Chicagoland History Books of Note.

James R. Grossman, Ann Durkin Keating, and Janice Rieff, Editors. Encyclopedia of Chicago, U. of Chicago Press. 2004.

The surrounding suburbs of Chicago are dependent on the city of Chicago for its economic wellbeing. They are interconnected. We as family historians need to read information on the large cities located near our family farms and suburban residences. Here are the sources I recommend for your research.

The Encyclopedia of Chicago is an excellent resource for anyone interested in the history of Chicago and the surrounding Chicagoland suburbs. This book has a companion website sponsored by the Chicago History Museum and the Newberry Library. There are entries in the book for Winfield, Burlington, Hampshire, Kane and DuPage Counties. This book is a great resource for family historians and genealogists. If you had relatives living in Chicago you can search for entries on the history of many Chicago neighborhoods. One example, I was in need of a concise overview of the Englewood neighborhood near 63rd and Halsted. This is the area where my father George Davis grew up, went to school in and worked.

Ann Durkin Keating. Chicagoland: City and Suburbs in the Railroad Age. University of Chicago Press. 2005.

Ann Keating is a well respected Historian. She is the Dr. C. Frederick Toenniges Professor of History at North Central College in Naperville Illinois. I consider her one of my mentors and some that had encouraged my interest in Chicagoland history. This is one of my favorite books on local history for Chicagoland. It provides an excellent overview of the many “types of suburban” communities that ring the Chicago area. This book provides the context for understanding the growth of Chicagoland and drives home how interdependent the suburbs and Chicago were in the past and continue to be for the future for their economic well being.

Donald L. Miller. City of the Century: The Epic of Chicago and the Making of America. Simon and Schuster. 1996.

Donald Miller’s book provides an in-depth history of the growth of Chicago from its discovery and founding through to the 1893 World’s Columbian Exposition. In order to understand the growth of DuPage and Kane Counties in Illinois one needs to understand the history and development of Chicago as a City. If one is fortunate to be related to a person that settled in Chicago there are many small biographies and overviews scattered throughout the book. This is well written for a general reading audience.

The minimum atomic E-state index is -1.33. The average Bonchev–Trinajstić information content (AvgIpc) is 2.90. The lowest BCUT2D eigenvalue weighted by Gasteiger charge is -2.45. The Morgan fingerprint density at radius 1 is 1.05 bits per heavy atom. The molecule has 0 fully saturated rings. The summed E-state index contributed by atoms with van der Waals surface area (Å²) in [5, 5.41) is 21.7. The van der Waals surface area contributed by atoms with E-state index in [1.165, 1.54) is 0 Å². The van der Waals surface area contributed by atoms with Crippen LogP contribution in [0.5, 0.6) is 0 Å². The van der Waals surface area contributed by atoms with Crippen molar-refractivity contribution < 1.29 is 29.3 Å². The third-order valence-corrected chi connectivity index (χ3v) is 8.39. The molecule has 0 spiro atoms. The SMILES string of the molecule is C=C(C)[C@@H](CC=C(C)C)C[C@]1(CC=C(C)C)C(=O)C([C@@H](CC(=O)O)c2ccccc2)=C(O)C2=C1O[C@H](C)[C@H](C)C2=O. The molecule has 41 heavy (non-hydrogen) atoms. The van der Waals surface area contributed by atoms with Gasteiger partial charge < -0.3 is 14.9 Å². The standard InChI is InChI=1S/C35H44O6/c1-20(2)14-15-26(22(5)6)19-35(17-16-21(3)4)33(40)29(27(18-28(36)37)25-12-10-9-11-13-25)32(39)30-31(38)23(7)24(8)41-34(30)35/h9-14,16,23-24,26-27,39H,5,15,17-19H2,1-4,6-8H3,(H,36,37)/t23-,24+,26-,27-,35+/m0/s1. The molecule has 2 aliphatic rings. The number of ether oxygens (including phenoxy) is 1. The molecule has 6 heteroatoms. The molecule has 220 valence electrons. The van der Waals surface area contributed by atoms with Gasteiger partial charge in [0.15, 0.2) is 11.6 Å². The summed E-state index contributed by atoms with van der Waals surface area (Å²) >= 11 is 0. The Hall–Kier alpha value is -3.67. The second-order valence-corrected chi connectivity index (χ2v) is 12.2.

William Cronon. Nature’s Metropolis; Chicago and the Great West. W. W. Norton Publishers. Revised Edition 1992.

William Cronon is an environmental historian and the Frederick Jackson Turner and Vilas Research Professor of History, Geography, and Environmental Studies at the University of Wisconsin at Madison.

In this book Cronon; “. . . gives us an environmental perspective on the history of nineteenth-century America. By exploring the ecological and economic changes that made Chicago America’s most dynamic city and the Great West its hinterland, Mr. Cronon opens a new window onto our national past. This is the story of city and country becoming ever more tightly bound in a system so powerful that it reshaped the American landscape and transformed American culture. The world that emerged is our own.” (Source: Amazon online book description accessed 3/2/2022). This work drives home the point that Chicago and its suburbs were dependent upon each other for their growth and economic well being.

About Schlick Daleiden Families - DuPage and Kane Counties of Illinois

Kevin Davis is a retired Public Library Director. He is a Board member of the Winfield (IL) Historical Society. Davis has over 35 years experience working in public libraries. He is deeply interested in local Chicagoland, Dupage, and Kane County History. Davis earned a BA in History and an MA in Library Science from Dominican University. He is a volunteer researcher for the St. James Farm Forest Preserve part of the Forest Preserve District of DuPage County in Illinois. His work includes extensive writing and research on the McCormick family line who were former owners of St. James Farm. He is an avid family historian / genealogist and has done extensive research on the Schlicks and Daleidens of DuPage and Kane County Illinois.
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